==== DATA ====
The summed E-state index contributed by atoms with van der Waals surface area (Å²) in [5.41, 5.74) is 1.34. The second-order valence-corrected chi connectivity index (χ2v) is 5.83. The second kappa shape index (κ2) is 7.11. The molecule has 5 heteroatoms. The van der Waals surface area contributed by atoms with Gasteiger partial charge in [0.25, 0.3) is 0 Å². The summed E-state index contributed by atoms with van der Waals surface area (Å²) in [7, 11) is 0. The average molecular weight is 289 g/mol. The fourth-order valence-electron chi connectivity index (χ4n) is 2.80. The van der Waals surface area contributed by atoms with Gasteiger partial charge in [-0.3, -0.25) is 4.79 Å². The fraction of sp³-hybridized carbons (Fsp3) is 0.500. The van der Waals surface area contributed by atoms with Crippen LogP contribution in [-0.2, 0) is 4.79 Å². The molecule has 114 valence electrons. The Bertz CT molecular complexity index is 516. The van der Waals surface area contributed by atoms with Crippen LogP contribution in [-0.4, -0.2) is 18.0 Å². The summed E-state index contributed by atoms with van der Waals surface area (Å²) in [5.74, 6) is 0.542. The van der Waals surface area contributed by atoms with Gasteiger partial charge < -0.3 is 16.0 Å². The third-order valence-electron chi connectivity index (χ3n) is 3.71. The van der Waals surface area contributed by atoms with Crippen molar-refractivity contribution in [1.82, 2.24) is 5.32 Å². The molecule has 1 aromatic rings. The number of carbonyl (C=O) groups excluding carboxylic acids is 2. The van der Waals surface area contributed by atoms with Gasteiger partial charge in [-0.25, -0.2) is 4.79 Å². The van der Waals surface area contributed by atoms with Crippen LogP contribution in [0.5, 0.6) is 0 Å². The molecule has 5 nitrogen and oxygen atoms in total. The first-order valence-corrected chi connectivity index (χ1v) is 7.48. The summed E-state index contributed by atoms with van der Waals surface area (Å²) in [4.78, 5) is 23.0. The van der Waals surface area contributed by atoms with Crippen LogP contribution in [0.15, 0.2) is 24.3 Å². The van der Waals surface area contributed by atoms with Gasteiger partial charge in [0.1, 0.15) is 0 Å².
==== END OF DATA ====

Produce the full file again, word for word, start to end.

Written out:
The summed E-state index contributed by atoms with van der Waals surface area (Å²) in [5.41, 5.74) is 1.34. The second-order valence-corrected chi connectivity index (χ2v) is 5.83. The second kappa shape index (κ2) is 7.11. The molecule has 5 heteroatoms. The van der Waals surface area contributed by atoms with Gasteiger partial charge in [0.25, 0.3) is 0 Å². The summed E-state index contributed by atoms with van der Waals surface area (Å²) in [7, 11) is 0. The average molecular weight is 289 g/mol. The fourth-order valence-electron chi connectivity index (χ4n) is 2.80. The van der Waals surface area contributed by atoms with Gasteiger partial charge in [-0.3, -0.25) is 4.79 Å². The fraction of sp³-hybridized carbons (Fsp3) is 0.500. The van der Waals surface area contributed by atoms with Crippen LogP contribution in [-0.2, 0) is 4.79 Å². The molecule has 114 valence electrons. The Bertz CT molecular complexity index is 516. The van der Waals surface area contributed by atoms with Crippen LogP contribution in [-0.4, -0.2) is 18.0 Å². The summed E-state index contributed by atoms with van der Waals surface area (Å²) in [5.74, 6) is 0.542. The van der Waals surface area contributed by atoms with Gasteiger partial charge < -0.3 is 16.0 Å². The third-order valence-electron chi connectivity index (χ3n) is 3.71. The van der Waals surface area contributed by atoms with Crippen molar-refractivity contribution in [1.82, 2.24) is 5.32 Å². The molecule has 1 aromatic rings. The number of carbonyl (C=O) groups excluding carboxylic acids is 2. The van der Waals surface area contributed by atoms with Gasteiger partial charge in [-0.25, -0.2) is 4.79 Å². The van der Waals surface area contributed by atoms with Crippen LogP contribution in [0.5, 0.6) is 0 Å². The molecule has 5 nitrogen and oxygen atoms in total. The first-order valence-corrected chi connectivity index (χ1v) is 7.48. The summed E-state index contributed by atoms with van der Waals surface area (Å²) in [4.78, 5) is 23.0. The van der Waals surface area contributed by atoms with Crippen LogP contribution in [0.15, 0.2) is 24.3 Å². The van der Waals surface area contributed by atoms with Gasteiger partial charge in [0.1, 0.15) is 0 Å².